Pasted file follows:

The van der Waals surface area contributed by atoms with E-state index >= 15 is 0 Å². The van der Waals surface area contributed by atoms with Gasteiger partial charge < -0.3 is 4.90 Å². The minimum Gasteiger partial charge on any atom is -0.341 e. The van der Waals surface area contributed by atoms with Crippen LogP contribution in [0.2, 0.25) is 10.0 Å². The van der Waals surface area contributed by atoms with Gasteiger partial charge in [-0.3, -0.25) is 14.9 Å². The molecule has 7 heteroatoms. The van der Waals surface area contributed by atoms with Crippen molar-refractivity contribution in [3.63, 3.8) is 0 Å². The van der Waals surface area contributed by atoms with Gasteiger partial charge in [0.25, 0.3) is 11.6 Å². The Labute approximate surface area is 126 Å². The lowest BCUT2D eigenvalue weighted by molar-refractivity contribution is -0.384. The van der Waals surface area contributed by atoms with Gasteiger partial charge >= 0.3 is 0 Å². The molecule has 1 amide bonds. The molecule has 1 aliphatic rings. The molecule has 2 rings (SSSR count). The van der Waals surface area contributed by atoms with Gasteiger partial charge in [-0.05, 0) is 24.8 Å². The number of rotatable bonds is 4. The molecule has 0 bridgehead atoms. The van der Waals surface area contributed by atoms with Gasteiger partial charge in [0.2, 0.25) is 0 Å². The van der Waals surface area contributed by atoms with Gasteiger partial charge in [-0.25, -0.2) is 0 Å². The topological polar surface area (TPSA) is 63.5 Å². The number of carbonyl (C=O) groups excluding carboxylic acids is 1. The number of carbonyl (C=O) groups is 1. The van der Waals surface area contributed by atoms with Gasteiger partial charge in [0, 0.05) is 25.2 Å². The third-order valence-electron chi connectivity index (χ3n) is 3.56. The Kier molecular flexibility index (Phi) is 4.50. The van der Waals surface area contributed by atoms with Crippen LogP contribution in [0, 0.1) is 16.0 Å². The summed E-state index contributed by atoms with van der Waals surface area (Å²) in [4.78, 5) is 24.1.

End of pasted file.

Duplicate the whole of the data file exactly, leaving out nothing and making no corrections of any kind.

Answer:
The van der Waals surface area contributed by atoms with E-state index >= 15 is 0 Å². The van der Waals surface area contributed by atoms with Gasteiger partial charge < -0.3 is 4.90 Å². The minimum Gasteiger partial charge on any atom is -0.341 e. The van der Waals surface area contributed by atoms with Crippen LogP contribution in [0.2, 0.25) is 10.0 Å². The van der Waals surface area contributed by atoms with Gasteiger partial charge in [-0.3, -0.25) is 14.9 Å². The molecule has 7 heteroatoms. The van der Waals surface area contributed by atoms with Crippen molar-refractivity contribution in [3.63, 3.8) is 0 Å². The van der Waals surface area contributed by atoms with Gasteiger partial charge in [0.25, 0.3) is 11.6 Å². The Labute approximate surface area is 126 Å². The lowest BCUT2D eigenvalue weighted by molar-refractivity contribution is -0.384. The van der Waals surface area contributed by atoms with Gasteiger partial charge >= 0.3 is 0 Å². The molecule has 1 amide bonds. The molecule has 1 aliphatic rings. The molecule has 2 rings (SSSR count). The van der Waals surface area contributed by atoms with Gasteiger partial charge in [-0.05, 0) is 24.8 Å². The number of rotatable bonds is 4. The molecule has 0 bridgehead atoms. The van der Waals surface area contributed by atoms with Gasteiger partial charge in [0.2, 0.25) is 0 Å². The van der Waals surface area contributed by atoms with Gasteiger partial charge in [-0.25, -0.2) is 0 Å². The topological polar surface area (TPSA) is 63.5 Å². The number of carbonyl (C=O) groups excluding carboxylic acids is 1. The number of carbonyl (C=O) groups is 1. The van der Waals surface area contributed by atoms with Gasteiger partial charge in [0, 0.05) is 25.2 Å². The third-order valence-electron chi connectivity index (χ3n) is 3.56. The Kier molecular flexibility index (Phi) is 4.50. The van der Waals surface area contributed by atoms with Crippen LogP contribution in [0, 0.1) is 16.0 Å². The summed E-state index contributed by atoms with van der Waals surface area (Å²) in [4.78, 5) is 24.1.